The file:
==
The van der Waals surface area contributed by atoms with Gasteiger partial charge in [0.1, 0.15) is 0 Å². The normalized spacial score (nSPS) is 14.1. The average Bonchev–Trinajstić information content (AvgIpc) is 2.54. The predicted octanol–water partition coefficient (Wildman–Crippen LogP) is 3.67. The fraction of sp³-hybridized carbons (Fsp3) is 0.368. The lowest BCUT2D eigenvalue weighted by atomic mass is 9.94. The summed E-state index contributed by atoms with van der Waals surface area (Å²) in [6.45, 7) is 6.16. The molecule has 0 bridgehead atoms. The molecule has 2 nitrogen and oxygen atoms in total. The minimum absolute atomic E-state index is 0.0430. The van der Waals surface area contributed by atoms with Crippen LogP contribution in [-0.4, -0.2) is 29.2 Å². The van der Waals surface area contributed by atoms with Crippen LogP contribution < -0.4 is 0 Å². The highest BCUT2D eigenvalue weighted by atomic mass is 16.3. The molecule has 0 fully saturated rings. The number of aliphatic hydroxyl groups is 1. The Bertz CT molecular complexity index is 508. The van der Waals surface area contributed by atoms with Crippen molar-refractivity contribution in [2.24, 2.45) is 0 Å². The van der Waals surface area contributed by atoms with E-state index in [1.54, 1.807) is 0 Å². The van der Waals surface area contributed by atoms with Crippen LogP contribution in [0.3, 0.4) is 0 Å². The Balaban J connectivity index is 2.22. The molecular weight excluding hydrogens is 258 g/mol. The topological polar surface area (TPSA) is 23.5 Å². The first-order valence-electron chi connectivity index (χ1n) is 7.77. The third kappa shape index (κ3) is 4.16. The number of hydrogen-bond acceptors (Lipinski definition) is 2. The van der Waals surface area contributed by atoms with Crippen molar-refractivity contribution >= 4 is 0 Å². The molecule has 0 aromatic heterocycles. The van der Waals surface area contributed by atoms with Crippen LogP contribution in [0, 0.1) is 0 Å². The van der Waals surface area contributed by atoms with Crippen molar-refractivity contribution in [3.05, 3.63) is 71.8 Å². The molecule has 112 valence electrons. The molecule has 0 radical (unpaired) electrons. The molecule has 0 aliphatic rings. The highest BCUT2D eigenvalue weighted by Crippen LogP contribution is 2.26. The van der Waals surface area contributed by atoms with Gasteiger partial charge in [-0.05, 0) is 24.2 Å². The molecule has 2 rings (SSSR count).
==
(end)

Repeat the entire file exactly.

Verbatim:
The van der Waals surface area contributed by atoms with Gasteiger partial charge in [0.1, 0.15) is 0 Å². The normalized spacial score (nSPS) is 14.1. The average Bonchev–Trinajstić information content (AvgIpc) is 2.54. The predicted octanol–water partition coefficient (Wildman–Crippen LogP) is 3.67. The fraction of sp³-hybridized carbons (Fsp3) is 0.368. The lowest BCUT2D eigenvalue weighted by atomic mass is 9.94. The summed E-state index contributed by atoms with van der Waals surface area (Å²) in [6.45, 7) is 6.16. The molecule has 0 bridgehead atoms. The molecule has 2 nitrogen and oxygen atoms in total. The minimum absolute atomic E-state index is 0.0430. The van der Waals surface area contributed by atoms with Crippen LogP contribution in [-0.4, -0.2) is 29.2 Å². The van der Waals surface area contributed by atoms with Crippen LogP contribution < -0.4 is 0 Å². The highest BCUT2D eigenvalue weighted by atomic mass is 16.3. The molecule has 0 fully saturated rings. The number of aliphatic hydroxyl groups is 1. The Bertz CT molecular complexity index is 508. The van der Waals surface area contributed by atoms with Crippen molar-refractivity contribution in [2.24, 2.45) is 0 Å². The van der Waals surface area contributed by atoms with E-state index in [1.54, 1.807) is 0 Å². The van der Waals surface area contributed by atoms with Crippen LogP contribution in [0.3, 0.4) is 0 Å². The Balaban J connectivity index is 2.22. The molecular weight excluding hydrogens is 258 g/mol. The topological polar surface area (TPSA) is 23.5 Å². The first-order valence-electron chi connectivity index (χ1n) is 7.77. The third kappa shape index (κ3) is 4.16. The number of hydrogen-bond acceptors (Lipinski definition) is 2. The van der Waals surface area contributed by atoms with Crippen molar-refractivity contribution >= 4 is 0 Å². The molecule has 0 aromatic heterocycles. The van der Waals surface area contributed by atoms with Crippen LogP contribution in [0, 0.1) is 0 Å². The van der Waals surface area contributed by atoms with Crippen molar-refractivity contribution in [3.05, 3.63) is 71.8 Å². The molecule has 112 valence electrons. The molecule has 0 radical (unpaired) electrons. The molecule has 0 aliphatic rings. The highest BCUT2D eigenvalue weighted by Crippen LogP contribution is 2.26. The van der Waals surface area contributed by atoms with Gasteiger partial charge in [-0.05, 0) is 24.2 Å². The molecule has 2 rings (SSSR count).